-- Ananda K. Coomaraswamy
I'd like to continue these thoughts on the way that art communicates through signs. Marks are signs. Any drawing is made by a translation from visual experience, or inner experience, and a mark made to represent it. Herbert Read writes that our Paleolithic ancestors did this as a way of signifying connections they felt between remote events. The first images, then, were made as part of ritual, a way to influence remote events through the felt connections. The hunt will go well and game will be had; rain will come and the crops will produce. In this way, the image co-arises with rite and precedes language. This was specifically the birth of written language in Shang dynasty China through oracle bone inscriptions.
We live in very different times, and we are flooded with images. With what rites have these contemporary images anything to do? Mostly shopping and terror. We are made to believe in facts. But facts have no heart beat. Facts are not truth. We are persuaded to believe promises. How are promises kept?
Here's another piece from Coomaraswamy:
...there was a time when Europe and Asia could and actually did understand each other very well. Asia has remained herself; but subsequent to the extroversion of the European consciousness and its preoccupation with surfaces, it has become more and more difficult for European minds to think in terms of unity, and therefore difficult to understand the Asiatic point of view.This is a subtle criticism of European (and by extension American) viewpoint that we take for granted, can't even see. What does he mean by European extroversion and a preoccupation with surfaces? Railroading spatial perspective and glisteningly "real" objects? Extroversion = imperialism? David Hockney makes a similar point in his movie A Day on the Grand Canal with the Emperor of China. (See John Berger's Ways of Seeing for more on what was painted in Renaissance and Baroque Europe and what it all meant.)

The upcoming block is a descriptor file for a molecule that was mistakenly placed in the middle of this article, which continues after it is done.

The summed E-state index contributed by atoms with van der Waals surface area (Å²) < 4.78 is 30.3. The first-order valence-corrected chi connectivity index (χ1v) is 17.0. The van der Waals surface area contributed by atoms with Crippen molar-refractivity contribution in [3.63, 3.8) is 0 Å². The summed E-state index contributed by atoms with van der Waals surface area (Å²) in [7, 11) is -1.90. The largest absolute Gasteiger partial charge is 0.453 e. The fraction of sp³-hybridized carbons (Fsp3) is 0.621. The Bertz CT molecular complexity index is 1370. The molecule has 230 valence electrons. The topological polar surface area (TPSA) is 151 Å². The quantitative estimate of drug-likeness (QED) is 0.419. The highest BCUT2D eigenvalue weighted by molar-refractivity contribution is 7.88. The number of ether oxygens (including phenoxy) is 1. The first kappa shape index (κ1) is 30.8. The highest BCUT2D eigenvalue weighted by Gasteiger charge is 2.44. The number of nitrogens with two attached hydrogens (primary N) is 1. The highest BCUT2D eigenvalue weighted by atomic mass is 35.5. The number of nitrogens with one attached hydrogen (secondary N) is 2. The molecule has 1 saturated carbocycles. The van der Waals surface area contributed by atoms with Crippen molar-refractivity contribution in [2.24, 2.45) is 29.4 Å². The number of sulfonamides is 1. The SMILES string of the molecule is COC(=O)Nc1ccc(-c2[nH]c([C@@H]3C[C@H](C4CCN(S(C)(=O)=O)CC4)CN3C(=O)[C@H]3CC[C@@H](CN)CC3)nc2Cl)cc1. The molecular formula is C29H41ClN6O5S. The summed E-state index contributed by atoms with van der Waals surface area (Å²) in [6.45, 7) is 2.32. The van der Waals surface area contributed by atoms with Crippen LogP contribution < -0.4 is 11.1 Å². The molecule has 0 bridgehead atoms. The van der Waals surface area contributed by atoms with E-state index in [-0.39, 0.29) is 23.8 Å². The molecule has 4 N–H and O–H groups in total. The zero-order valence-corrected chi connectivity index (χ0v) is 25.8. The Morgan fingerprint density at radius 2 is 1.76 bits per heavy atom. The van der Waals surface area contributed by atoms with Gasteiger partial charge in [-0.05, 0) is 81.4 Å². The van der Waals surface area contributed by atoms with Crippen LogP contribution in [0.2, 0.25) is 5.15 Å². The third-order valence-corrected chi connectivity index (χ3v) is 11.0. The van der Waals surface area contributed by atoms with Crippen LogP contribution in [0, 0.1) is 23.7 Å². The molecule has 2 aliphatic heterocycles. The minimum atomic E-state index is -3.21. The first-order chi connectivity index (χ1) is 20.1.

It is just possible that the mathematical development of modern science, and certain corresponding tendencies in modern European art [he was writing in the 1930s] on the one hand, and the penetration of Asiatic thought and art into the Western environment on the other, may represent the possibility of a renewed rapprochement. The peace and happiness of the world depend on this possibility.Matisse and others looked back, as though across the ocean of 400 years of European art, to the art of Mediaeval times, to Persia and Mogul India, to Africa and the South Pacific, to Japan and China. To unity. Matisse speaks of this in a couple of his essays, notably his L'exactitude n'est pas la vérité.
Here's a couple of my pieces (both 21" x 21", mixed media on paper) that will be on view from October into November at Marylhurst University for the annual alumni show:
I study calligraphy with Lei Danxin (aka: Terry Louie). We copied this poem, Deer Park, by Wang Wei (701-761) countless times. Below, a translation by Gary Snyder. Follow the link for an example of the calligraphy of Honami Kôetsu (1558-1637). He often worked with images by Tarawaya Sôtatsu (died 1643) and other artists of the Rimpa movement in Momoyama period Japan. Kôetsu’s calligraphy was my inspiration for this piece.
Empty mountains: no one to be seen.
Yet - hear - human sounds and echoes.
Returning sunlight enters the dark woods;
Again shining on the green moss